Joanna Newsom leaves permanent goosebumps after sublime show at the Fitz

Joanna Newsom and her harp Thursday at the Fitzgerald Theater in St. Paul

Joanna Newsom and her harp Thursday at the Fitzgerald Theater in St. Paul

There is a certain anxiety about seeing Joanna Newsom live. A nervous energy that begins at the molecular level and gets so intense that, as soon as the house lights come down, you feel like you just might disintegrate. It's what dogs feel like when they hear a familiar car pull into the garage. Then, Newsom saddles up behind the harp, and for the next two hours, she justifies every quiver in your bloodstream.

This is how it went last night at the Fitzgerald Theater in St. Paul as Newsom, touring in support of her October release Divers, played for a reverent crowd.

Critics have called Divers Newsom's most approachable music in her 11-year career, but when the 33-year-old harpist appears on stage, nothing about her feels approachable. It is intimidating just to be in her presence, and as she played the first notes of "Bridges and Balloons," you could feel your chest fill and your skin fever.

"Anecdotes," the followup, unsettled the aorta. You could've synced your breath to the jerks of Newsom's shoulders as she moved up and down the keyboard of her piano on "Soft as Chalk." It the kind of arresting sequence where your top molars don't touch your bottom molars until you realize that you have to swallow.

That's not to say that Newsom's entire performance was so nerve-wrackingly composed. The Californian songwriter is perhaps one of the most magnanimous and gravitational personalities in the music scene today, and her affable banter added some levity to the evening. Following the opening sequence, she slipped into "Emily," a song she dedicated to her father, who was in attendance watching her and her brother Pete, garnering a chorus of awwwws.

From there, she began what was to be the emotional anchor of the night — a 12-minute overture that cycles through quiet repose and volatile bursts of longing — a song that dissolves the barrier between joy and anguish. That feat was matched by the grimaces Newsom labored through to sing poetic lines like, "Leave your troubles here where the tugboats sheer the water from the water." The performance earned a nearly unabating round of applause.

Joanna Newsom at the End of the Road Festival in 2011.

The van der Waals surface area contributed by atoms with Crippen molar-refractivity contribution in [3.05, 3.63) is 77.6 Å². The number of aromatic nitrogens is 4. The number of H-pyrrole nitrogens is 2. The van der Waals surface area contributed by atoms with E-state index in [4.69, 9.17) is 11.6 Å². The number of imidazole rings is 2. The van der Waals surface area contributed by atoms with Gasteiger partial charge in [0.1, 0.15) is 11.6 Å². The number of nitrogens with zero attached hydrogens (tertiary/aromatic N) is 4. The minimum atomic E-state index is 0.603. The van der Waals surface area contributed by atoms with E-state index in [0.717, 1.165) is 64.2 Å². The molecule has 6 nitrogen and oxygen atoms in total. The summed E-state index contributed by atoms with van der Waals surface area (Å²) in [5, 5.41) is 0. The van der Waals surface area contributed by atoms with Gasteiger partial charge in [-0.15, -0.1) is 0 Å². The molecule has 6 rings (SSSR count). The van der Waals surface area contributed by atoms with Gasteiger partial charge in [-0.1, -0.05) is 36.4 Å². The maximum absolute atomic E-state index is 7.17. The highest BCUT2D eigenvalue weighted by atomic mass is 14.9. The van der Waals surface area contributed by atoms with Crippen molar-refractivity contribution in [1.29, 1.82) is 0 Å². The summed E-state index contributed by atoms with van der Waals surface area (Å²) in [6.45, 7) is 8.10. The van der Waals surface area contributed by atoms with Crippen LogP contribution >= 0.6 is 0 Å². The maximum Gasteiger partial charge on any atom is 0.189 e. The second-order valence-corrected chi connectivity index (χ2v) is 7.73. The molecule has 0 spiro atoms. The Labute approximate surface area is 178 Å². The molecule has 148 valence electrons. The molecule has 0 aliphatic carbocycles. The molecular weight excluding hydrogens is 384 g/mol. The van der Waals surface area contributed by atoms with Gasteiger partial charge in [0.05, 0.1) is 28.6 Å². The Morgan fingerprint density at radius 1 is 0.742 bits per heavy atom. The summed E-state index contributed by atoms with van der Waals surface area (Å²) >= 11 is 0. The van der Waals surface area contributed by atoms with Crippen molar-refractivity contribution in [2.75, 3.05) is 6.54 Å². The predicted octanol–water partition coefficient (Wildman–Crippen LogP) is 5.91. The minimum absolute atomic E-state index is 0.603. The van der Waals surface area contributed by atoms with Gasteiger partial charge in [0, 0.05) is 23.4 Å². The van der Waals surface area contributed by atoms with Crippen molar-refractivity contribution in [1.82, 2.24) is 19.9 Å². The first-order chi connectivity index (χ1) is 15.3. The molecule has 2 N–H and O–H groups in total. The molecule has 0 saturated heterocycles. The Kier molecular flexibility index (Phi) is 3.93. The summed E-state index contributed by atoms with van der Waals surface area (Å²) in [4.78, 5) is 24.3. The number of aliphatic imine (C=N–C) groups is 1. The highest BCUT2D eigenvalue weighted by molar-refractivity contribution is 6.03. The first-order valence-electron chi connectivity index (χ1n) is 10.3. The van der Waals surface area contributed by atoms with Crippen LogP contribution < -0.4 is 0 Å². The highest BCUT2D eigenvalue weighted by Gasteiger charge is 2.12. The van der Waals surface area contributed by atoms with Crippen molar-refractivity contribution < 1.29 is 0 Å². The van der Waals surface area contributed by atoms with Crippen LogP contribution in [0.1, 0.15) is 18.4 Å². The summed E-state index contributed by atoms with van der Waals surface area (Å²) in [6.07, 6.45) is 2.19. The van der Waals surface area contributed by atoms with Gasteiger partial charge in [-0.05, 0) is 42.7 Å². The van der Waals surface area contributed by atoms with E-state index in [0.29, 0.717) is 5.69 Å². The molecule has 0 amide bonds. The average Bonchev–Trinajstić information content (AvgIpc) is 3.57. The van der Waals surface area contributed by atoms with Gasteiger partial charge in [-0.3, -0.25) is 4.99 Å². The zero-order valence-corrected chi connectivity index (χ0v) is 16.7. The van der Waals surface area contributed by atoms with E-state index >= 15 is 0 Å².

Joanna Newsom at the End of the Road Festival in 2011.

Then, seamlessly, Newsom transitioned into an informal Q&A as she tuned her harp. She lauded the new Bjork album and gave Pete shit for still being single. She gave detailed responses to questions about her favorite composers and talked about covering songs by her husband's joke-rap group, the Lonely Island. Through the 15-minute decompression, it became clear that Newsom's genius is not merely in her dexterity or polyrhythmic arrangements. It is her ability to create moods.

Though Newsom's records are carefully and deliberately arranged, the true artistic complexity of the songs does not come into light until they're seen in the live setting. Her shows are deeply theatrical — with players, including Newsom herself, rotating instruments mid-song like a costume change and bouts of percussion that jut into the song like a noisy prop. The show was not so much about her music, but the way it moves.

The way that Newsom sublimated herself into the background during "Goose Eggs," or how the sudden, tympanic march on layers on the drone of keyboards on "Leaving the City." As Newsom turned in a much more intense, orchestral rendition of Milk-Eyed Mender classic "Peach, Plum, Pear," each swell and retreat felt so vivid and immediate. Songs like "Cosmia" and "Time, As a Symptom" are living compositions. As they streamed out of her busy hands, you could sense the emotional chaos they were born from.

A short, cathartic ovation gave way to a one-song encore, in which Newsom regaled the audience with "Baby Birch" — a virtuosic ode from 2010's Have One on Me. "Be at peace, baby, and be gone" were the words left dissolving through the air as she closed the nine-and-a-half-minute song. In the din following Newsom's final bow — and after two hours of exorcising anxieties from behind her harp — that peace was finally possible. 

Critic's bias: I've been a Newsom devotee since 2004, a story I discuss here. I think I'm, by nature, incapable of saying anything bad about her or her music. I feel like I've righted a cosmic wrong by finally seeing her live.

Notes on the opener: The bare, carefully plucked stylings of Portland's Alela Diane and Ryan Francesconi were an appropriate — if not overly earnest — opener to the evening. They played a set halfway between busking and baroque and charmed the crowd with their disbelief over Minnesota's encroaching winter. A shame that we didn't get to see the full breadth of Francesconi's talent until he sat down to play a panoply of instruments with Newsom.

The crowd: Appropriately bookish.

Overheard in the crowd: Nary a sneeze. Aside from the prolonged applause sessions between songs, there was utter silence. This was a fully rapt crowd.


Bridges and Balloons


Soft as Chalk



Harp tuning interlude and Q&A

Waltz of the 101st Lightborne


Have One on Me

Peach, Plum, Pear

Goose Eggs

Leaving the City


Time, As a Symptom


Baby Birch